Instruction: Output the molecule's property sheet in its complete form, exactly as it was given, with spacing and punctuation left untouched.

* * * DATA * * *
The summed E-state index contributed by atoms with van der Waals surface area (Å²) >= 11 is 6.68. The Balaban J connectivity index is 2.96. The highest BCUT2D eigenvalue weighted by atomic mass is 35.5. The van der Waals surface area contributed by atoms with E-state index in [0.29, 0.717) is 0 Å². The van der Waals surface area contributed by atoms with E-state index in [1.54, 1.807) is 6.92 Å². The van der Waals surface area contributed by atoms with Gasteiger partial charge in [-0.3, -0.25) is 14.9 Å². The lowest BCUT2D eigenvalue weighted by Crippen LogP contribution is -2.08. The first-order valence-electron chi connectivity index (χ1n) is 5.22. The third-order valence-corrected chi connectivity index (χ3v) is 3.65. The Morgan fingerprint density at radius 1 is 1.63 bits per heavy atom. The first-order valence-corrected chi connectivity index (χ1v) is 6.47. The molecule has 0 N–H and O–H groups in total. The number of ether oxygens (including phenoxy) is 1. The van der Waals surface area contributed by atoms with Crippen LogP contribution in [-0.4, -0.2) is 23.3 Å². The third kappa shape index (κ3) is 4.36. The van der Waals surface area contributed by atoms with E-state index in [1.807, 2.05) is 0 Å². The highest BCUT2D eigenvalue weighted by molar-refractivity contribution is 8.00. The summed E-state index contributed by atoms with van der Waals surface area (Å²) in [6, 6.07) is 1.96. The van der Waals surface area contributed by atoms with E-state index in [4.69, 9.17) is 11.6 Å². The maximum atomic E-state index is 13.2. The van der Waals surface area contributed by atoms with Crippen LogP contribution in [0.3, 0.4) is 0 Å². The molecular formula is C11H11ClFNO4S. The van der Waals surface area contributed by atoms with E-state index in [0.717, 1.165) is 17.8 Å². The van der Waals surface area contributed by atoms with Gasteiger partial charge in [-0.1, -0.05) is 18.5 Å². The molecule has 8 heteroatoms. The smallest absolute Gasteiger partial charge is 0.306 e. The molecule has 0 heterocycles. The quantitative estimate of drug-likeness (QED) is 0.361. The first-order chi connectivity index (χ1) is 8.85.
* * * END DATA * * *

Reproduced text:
The summed E-state index contributed by atoms with van der Waals surface area (Å²) >= 11 is 6.68. The Balaban J connectivity index is 2.96. The highest BCUT2D eigenvalue weighted by atomic mass is 35.5. The van der Waals surface area contributed by atoms with E-state index in [0.29, 0.717) is 0 Å². The van der Waals surface area contributed by atoms with E-state index in [1.54, 1.807) is 6.92 Å². The van der Waals surface area contributed by atoms with Gasteiger partial charge in [-0.3, -0.25) is 14.9 Å². The lowest BCUT2D eigenvalue weighted by Crippen LogP contribution is -2.08. The first-order valence-electron chi connectivity index (χ1n) is 5.22. The third-order valence-corrected chi connectivity index (χ3v) is 3.65. The Morgan fingerprint density at radius 1 is 1.63 bits per heavy atom. The first-order valence-corrected chi connectivity index (χ1v) is 6.47. The molecule has 0 N–H and O–H groups in total. The number of ether oxygens (including phenoxy) is 1. The van der Waals surface area contributed by atoms with Crippen LogP contribution in [-0.4, -0.2) is 23.3 Å². The third kappa shape index (κ3) is 4.36. The van der Waals surface area contributed by atoms with E-state index in [1.807, 2.05) is 0 Å². The highest BCUT2D eigenvalue weighted by molar-refractivity contribution is 8.00. The summed E-state index contributed by atoms with van der Waals surface area (Å²) in [6, 6.07) is 1.96. The van der Waals surface area contributed by atoms with E-state index in [4.69, 9.17) is 11.6 Å². The maximum atomic E-state index is 13.2. The van der Waals surface area contributed by atoms with Crippen LogP contribution in [0.3, 0.4) is 0 Å². The molecular formula is C11H11ClFNO4S. The van der Waals surface area contributed by atoms with E-state index in [0.717, 1.165) is 17.8 Å². The van der Waals surface area contributed by atoms with Gasteiger partial charge in [-0.1, -0.05) is 18.5 Å². The molecule has 8 heteroatoms. The smallest absolute Gasteiger partial charge is 0.306 e. The molecule has 0 heterocycles. The quantitative estimate of drug-likeness (QED) is 0.361. The first-order chi connectivity index (χ1) is 8.85.